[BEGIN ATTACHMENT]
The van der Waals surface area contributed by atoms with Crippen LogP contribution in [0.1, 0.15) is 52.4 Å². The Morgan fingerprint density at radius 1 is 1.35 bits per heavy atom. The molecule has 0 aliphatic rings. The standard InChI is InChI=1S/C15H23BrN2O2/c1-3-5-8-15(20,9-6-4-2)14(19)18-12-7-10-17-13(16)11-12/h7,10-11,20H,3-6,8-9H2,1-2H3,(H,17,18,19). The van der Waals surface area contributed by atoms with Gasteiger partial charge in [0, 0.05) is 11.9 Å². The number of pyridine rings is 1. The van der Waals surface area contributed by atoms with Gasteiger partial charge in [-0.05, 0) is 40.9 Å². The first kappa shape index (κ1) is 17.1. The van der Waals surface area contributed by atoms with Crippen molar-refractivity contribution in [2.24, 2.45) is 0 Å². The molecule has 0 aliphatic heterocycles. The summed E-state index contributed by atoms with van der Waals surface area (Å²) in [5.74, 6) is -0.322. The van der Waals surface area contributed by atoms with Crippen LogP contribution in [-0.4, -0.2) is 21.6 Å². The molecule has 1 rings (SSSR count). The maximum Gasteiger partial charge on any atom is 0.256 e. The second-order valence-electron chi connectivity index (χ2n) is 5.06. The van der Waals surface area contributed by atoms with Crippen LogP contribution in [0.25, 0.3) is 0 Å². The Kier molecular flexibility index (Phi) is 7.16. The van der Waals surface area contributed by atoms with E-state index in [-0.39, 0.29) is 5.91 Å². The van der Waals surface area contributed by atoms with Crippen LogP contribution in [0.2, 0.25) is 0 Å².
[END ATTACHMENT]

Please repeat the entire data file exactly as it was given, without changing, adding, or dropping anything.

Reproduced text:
The van der Waals surface area contributed by atoms with Crippen LogP contribution in [0.1, 0.15) is 52.4 Å². The Morgan fingerprint density at radius 1 is 1.35 bits per heavy atom. The molecule has 0 aliphatic rings. The standard InChI is InChI=1S/C15H23BrN2O2/c1-3-5-8-15(20,9-6-4-2)14(19)18-12-7-10-17-13(16)11-12/h7,10-11,20H,3-6,8-9H2,1-2H3,(H,17,18,19). The van der Waals surface area contributed by atoms with Gasteiger partial charge in [0, 0.05) is 11.9 Å². The number of pyridine rings is 1. The van der Waals surface area contributed by atoms with Gasteiger partial charge in [-0.05, 0) is 40.9 Å². The first kappa shape index (κ1) is 17.1. The van der Waals surface area contributed by atoms with Crippen molar-refractivity contribution in [2.24, 2.45) is 0 Å². The molecule has 0 aliphatic heterocycles. The summed E-state index contributed by atoms with van der Waals surface area (Å²) in [5.74, 6) is -0.322. The van der Waals surface area contributed by atoms with Crippen LogP contribution in [-0.4, -0.2) is 21.6 Å². The molecule has 1 rings (SSSR count). The maximum Gasteiger partial charge on any atom is 0.256 e. The second-order valence-electron chi connectivity index (χ2n) is 5.06. The van der Waals surface area contributed by atoms with Crippen LogP contribution in [0.25, 0.3) is 0 Å². The Kier molecular flexibility index (Phi) is 7.16. The van der Waals surface area contributed by atoms with E-state index in [-0.39, 0.29) is 5.91 Å². The van der Waals surface area contributed by atoms with Crippen LogP contribution in [0.2, 0.25) is 0 Å².